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    Mom’s No Quitter!—Susan Hayward

    This is a Friday night at the home of Susan Hayward. Dinner is over; the hands of the clock are creeping towards seven and red-haired, freckle-faced Greg, already dressed in his Cub Scout uniform, goes to the foot of the stairs and yells up to his twin brother, Timmy.

    “Hey, Tim, aren’t you ready yet? You’ll make us late for the meeting. Come on, Mommy and I are waiting.”

    “Aw, hold your horses—hold your horses,” Timmy yells back, and eventually he comes ambling down the stairs from the big second floor room he shares with his brother.



    There’s a last-minute tapping of pockets to make sure they have everything and then the two boys are ready to pile into the car with their mother and set off for the weekly meeting of their Cub pack. But there’s one thing more.

    “Jackets, men,” says Susan. “It’s a little cool outside.”

    “Aw, Mom,” the twins protest in unison, “we don’t need jackets. We’ll be warm.”

    “Jackets, please, and no arguments,” Susan insists, smiling but firm. “See, I’m wearing a coat. And tell Cleo (Cleo is the housekeeper) good night.”



    So the black Cadillac convertible heads out the driveway and the ‘three of them—Susan and her lively and full-of-mischief twins are off for another happy Friday, one of many since the little Barker Brothers became Cubs and Susan joined the neighborhood Den Mothers.

    “It’s been a wonderful experience for all of us,” Susan says. “At first, when I started coming with the boys to the Cub meetings, the other parents were a little shy and unsure of me. But then we all started warming up and before long we were making and sharing the lemonade, comparing the exploits—and the mischief—of our offspring and having a really fine time.”

    Close as Susan has always been to her twins, she is even closer now since her separation from Jess Barker. Jess, of course, takes the boys out one night a week and has them on alternate weekends; Susan wouldn’t have it any other way. “I don’t want Timmy and Greg hurt by our problems,” says Susan. “They need love now more than ever.”






    So the weekends Susan has with the twins are devoted to barbecues and cookouts in the back yard, exuberant swimming parties around the pool with a bunch of the neighborhood kids invited over, or fun-packed trips to nearby vacation spots. There was the Saturday and Sunday Susan and her boys spent at the nearby Long Beach amusement park—a miniature Coney Island; garish, noisy and crowded, echoing with the strident call of the barker’s, “Three balls for a. dime!”; the heady aroma of broiling hot dogs, cotton candy and potato chips; the enticements of roller coaster, merry-go-round and mirrored Crazy House. Greg and Timmy were in a high state of excitement debating the rival merits of the chute-the-chute against the Space Ship ride—and just as excited was their red-haired mother, a tomboy at heart.

    “What an outing!” laughed Susan. “By the time it was over I was limp, and the boys fell sound asleep in the car.”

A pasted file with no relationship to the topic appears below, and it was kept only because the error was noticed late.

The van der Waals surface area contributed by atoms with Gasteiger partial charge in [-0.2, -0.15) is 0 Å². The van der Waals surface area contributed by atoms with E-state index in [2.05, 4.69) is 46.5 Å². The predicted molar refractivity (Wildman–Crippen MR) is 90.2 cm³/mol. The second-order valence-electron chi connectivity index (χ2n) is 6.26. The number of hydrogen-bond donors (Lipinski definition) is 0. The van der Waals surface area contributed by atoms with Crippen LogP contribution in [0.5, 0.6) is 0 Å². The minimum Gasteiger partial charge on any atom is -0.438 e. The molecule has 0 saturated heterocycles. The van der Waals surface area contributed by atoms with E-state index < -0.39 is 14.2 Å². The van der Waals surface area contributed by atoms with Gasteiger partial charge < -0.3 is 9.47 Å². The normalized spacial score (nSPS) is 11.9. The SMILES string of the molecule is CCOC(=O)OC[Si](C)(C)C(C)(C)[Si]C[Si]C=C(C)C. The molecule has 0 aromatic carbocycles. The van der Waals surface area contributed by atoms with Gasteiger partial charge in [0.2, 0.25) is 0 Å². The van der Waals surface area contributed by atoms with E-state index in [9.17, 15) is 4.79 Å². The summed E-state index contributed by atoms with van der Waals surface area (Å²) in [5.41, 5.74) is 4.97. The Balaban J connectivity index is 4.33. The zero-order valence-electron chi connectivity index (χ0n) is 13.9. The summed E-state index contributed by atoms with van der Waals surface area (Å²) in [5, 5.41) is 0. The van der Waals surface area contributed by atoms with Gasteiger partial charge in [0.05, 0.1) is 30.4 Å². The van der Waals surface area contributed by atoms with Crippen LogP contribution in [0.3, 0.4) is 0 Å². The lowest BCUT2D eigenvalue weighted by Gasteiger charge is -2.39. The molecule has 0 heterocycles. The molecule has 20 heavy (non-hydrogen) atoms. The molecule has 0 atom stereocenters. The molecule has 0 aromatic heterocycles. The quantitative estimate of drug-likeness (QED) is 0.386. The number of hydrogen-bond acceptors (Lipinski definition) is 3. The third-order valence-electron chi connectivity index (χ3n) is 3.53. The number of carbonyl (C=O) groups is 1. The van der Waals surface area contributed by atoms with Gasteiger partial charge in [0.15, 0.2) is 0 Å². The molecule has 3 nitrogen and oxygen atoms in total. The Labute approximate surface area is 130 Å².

There was the solemn Sunday, too, when the boys were baptized in their church, with Susan watching with a full heart, and grandmother, uncle and all the family around; and the famous night of the school play, when Susan sat proudly with the other parents, submerging all thoughts of self at the sight of their children on the stage.

    “Greg is the real ham,” said Susan, remembering. “He spoke his lines so bravely. But poor Timmy became self-conscious and did his entire part with his back to the audience.”

    Yet both boys were praised equally and hugged alike, with Timmy perhaps getting an extra kiss just to keep things even. That’s Susan’s way, just as it is to give the twins a special award when an out-of-the-ordinary chore is asked of them. Posing for magazine layouts is one such chore, as Susan explained; it’s not at all part of the twins’ regular program, and so Susan decided that Timmy and Greg deserved a slight addition to their weekly allowance.






    “I told them that if they would pose for the pictures with me, as the studio requested,” Susan explained, “I’d give them each an extra fifty cents, since this was extra work. And they were, very good about it. They came home from school promptly, changed into play clothes and did everything the photographer asked. The whole thing must have bored them—Timmy, especially, because a little neighbor girl came over and watched, then threw her arms around him and said, ‘You are the man I’m going to marry.’ But Timmy took it all very calmly; he just wanted to finish the job, collect his pay and run down to the store to spend it.”



    What Susan didn’t add, proud mother though she is, is that the evident happiness of her youngsters is proof of the love and affection that envelopes them. “Susan,” said a studio publicity woman who has been at the house frequently, “is really doing a fine job with the boys. They’re courteous, polite and well-behaved. They did everything Susan and the magazine photographer asked them to do. And it’s plain to see that Timmy and Greg adore their mother. They have a favorite gag they love to play with Susan. In New York they watched people come up to her and ask for her autograph, so now they pretend they, too, are autograph fans. They both walk over to her with a twinkle in their eyes and very solemnly say, ‘Please, Miss Hayward, may we have your autograph?’ Then, convulsed with laughter, they dash away.”






    But it’s not all laughter, as Susan can tell you. There’s the sadness at the breakup of a long-time marriage and there’s a huge void to be filled after the divorce. And other things, too—like the day Susan, busy rehearsing for “The Conqueror,” got a phone call telling her that Timmy had been hurt when a rock, thrown accidentally at play, hit him in the eye. Without bothering to change, Susan sped home immediately, to find Timmy’s eye bruised and lacerated and swollen to twice its size. “Fortunately,” she said later, “the X-rays didn’t show any permanent injury, but I didn’t close my own eyes until five that morning.”